First-Rate Talks Mark Successful IHR Meeting

News from the Institute for Historical Review

With an appreciative audience and first-rate talks by three seasoned speakers – Mark Weber, Paul Fromm and Mark Green -- the IHR meeting on Saturday evening, May 24, 2008, in Costa Mesa, California, was a memorable event. Among the attendees was a married couple who had flown in from Eugene, Oregon. Rich Salzer, a long-time friend of the IHR who runs the “Historical Review Library” in Virginia, traveled across the country to present a handsome plaque to IHR director Weber that honors notable revisionist historians and activists.

Paul Fromm, the first featured speaker, spoke with verve and good humor about the battle for on-line free speech in Canada. As director of the Canadian Association for Free Expression, he has been at the forefront in the struggle against Canada’s repressive “Human Rights Act.” He has been active in defending Ernst Zundel, Marc Lemire and others who were charged under the Act for having posted writings that are “likely to expose a person or persons to hatred or contempt by reason of the fact that that person or those persons are identifiable on the basis of a prohibited ground for discrimination [race, ethnicity, religion].”

The terms “likely” and “contempt” in this law are so imprecise, said Fromm, that the accused in such cases has no effective defense. Moreover, he noted, it simply does not matter in such cases if the supposedly “offensive” writing is factually true. Remarkably, on-line writings that are forbidden under the “Human Rights Act” are legal when published in a book or newspaper.

For years, said Fromm, the battle for on-line free speech has been a seemingly hopeless “rear guard” fight. But during the past year the tide has shifted dramatically, above all because some prominent mainstream writers have been charged with violating the Act. Almost no one in Canada is now willing publicly to defend the Act. There’s now an optimistic “feeling of momentum,” he said.

Mark Weber, in a closely reasoned and well-referenced lecture, dismantled the myth of World War II as a “good war” clash between virtue and evil. (The full text of the IHR director’s talk, “The 'Good War' Myth of World War Two,” is posted here.)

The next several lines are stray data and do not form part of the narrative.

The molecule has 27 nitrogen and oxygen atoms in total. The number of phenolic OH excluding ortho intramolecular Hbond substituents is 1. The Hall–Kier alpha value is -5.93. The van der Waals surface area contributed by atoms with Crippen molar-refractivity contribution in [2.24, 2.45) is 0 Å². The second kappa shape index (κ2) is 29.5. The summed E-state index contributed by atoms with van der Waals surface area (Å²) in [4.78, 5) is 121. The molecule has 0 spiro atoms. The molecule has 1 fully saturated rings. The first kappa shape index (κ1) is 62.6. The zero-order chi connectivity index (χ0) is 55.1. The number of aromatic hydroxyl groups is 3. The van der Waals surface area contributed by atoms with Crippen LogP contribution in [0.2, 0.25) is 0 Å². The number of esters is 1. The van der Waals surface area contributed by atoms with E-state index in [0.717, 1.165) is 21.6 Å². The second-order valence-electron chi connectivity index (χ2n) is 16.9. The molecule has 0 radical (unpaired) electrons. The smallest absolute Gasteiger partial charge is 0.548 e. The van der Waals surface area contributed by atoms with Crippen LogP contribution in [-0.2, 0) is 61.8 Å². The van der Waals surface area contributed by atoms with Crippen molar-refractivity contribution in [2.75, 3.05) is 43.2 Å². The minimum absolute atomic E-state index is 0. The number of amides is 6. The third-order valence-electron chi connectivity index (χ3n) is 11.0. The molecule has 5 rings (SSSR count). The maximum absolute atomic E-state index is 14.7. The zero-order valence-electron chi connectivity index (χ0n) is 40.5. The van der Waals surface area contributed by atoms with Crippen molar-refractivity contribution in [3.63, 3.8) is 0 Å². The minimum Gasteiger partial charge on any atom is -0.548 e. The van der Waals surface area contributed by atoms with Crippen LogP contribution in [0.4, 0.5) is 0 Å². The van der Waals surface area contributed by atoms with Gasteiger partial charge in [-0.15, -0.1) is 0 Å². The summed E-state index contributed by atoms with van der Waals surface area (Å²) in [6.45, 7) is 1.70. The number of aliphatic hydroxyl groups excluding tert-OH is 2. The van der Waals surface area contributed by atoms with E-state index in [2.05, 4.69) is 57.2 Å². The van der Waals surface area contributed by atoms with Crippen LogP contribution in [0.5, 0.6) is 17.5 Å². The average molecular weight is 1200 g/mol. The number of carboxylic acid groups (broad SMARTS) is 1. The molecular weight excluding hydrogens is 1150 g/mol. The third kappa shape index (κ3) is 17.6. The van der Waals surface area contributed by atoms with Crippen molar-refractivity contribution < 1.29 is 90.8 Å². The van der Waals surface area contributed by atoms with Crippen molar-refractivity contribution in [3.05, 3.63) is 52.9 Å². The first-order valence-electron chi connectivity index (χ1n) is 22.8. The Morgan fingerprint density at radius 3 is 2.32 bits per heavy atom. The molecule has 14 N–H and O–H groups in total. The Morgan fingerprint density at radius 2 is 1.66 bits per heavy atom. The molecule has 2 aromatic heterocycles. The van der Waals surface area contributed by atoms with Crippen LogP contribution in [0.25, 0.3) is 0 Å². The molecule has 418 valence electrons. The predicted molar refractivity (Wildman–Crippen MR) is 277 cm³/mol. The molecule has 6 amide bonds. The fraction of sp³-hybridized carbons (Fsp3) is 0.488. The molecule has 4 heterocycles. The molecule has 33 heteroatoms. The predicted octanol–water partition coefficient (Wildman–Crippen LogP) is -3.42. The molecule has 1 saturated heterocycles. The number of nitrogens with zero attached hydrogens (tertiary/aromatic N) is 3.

“Whatever doubts or misgivings Americans may have had about their country's role in Iraq, Vietnam, or other overseas conflicts,” he said, “most accept that the sacrifices made by the US in World War II, especially in defeating Hitler’s Germany, were entirely justified and worthwhile.” For more than 60 years, he went on, this view has been reinforced in motion pictures, on television, by teachers, and by political leaders. But this reverential portrayal, he explained, “does not hold up under close examination.”

In 1941, Weber noted, the United States pledged that it was fighting for freedom and self-government for “all peoples.” The emptiness of this solemn pledge is “hardly surprising, given that America’s two most important military allies in the war were Great Britain and the Soviet Union – that is, the world’s foremost imperialist power, and the world’s cruelest tyranny.” The “Big Three” Allied leaders – US President Roosevelt, British Prime Minister Churchill, and Soviet premier Stalin – “accomplished what they accused the Axis leaders of Germany, Italy and Japan of conspiring to achieve: world domination.”

“Many Americans are understandably outraged by the deceit and falsehoods of President George W. Bush and his administration in seeking public support for the US invasion of Iraq in 2003,” said Weber. But “presidential deception to justify war did not start with him. Americans who express admiration for the US role in World War II, and for Franklin Roosevelt’s presidential leadership, have little moral right to complain when presidents follow his example and lead the country into war by breaking the law, subverting the Constitution, and lying to the people.”

Mark Green responds to a question, with
Mark Weber and Paul Fromm


Rich Salzer of the Historical Review Library
in Virginia, presents a plaque to the IHR that honors revisionist historians and activists


Paul Fromm

Mark Weber

Mark Green

Mark Green, in a succinct talk entitled “Media Mischief, Anti-Semitism, and Moral Clarity,” explained why the dread label of “anti-Semitism” is both inaccurate and bogus. Green, a one-time television show host, is author-editor of Persecution, Privilege and Power, a just-published collection of thirty articles on Zionist and Israeli history, the impact of the pro-Israel lobby, and the US role in the Middle East. Included in the book are writings by Kevin MacDonald, Charley Reese, Joe Sobran, Mark Weber, James Petras and Alison Weir.

In our country’s intellectual and cultural life, said Green, “the major taboos still include non-conforming opinions about Israel-Palestine, the origins and experiences of World War II, and especially the Holocaust, and the root causes of MidEast 'terrorism'.” He said that he has “both loved and hated people in my life who were Jewish. But this is irrelevant to the discussion of organized Jewry. That's why the term anti-Semitism is such junk.” The simple reality, he went on, is that organized Jewry is “a powerful political force.”

American media coverage of the Israel-Palestine conflict is biased and unbalanced, said Green, giving much more attention to deaths of Jews than of non-Jews. “This kind of reporting has real impact and real meaning: namely, that Jewish life should be considered more precious and most important to Americans than that of other ethnic groups.”

Green urged continued vigilance and struggle. “We have to keep chipping away, unmasking the falsehoods and glaring inconsistencies within the Zionist narrative.”

A lively question and answer period, followed by a few closing remarks, concluded the meeting.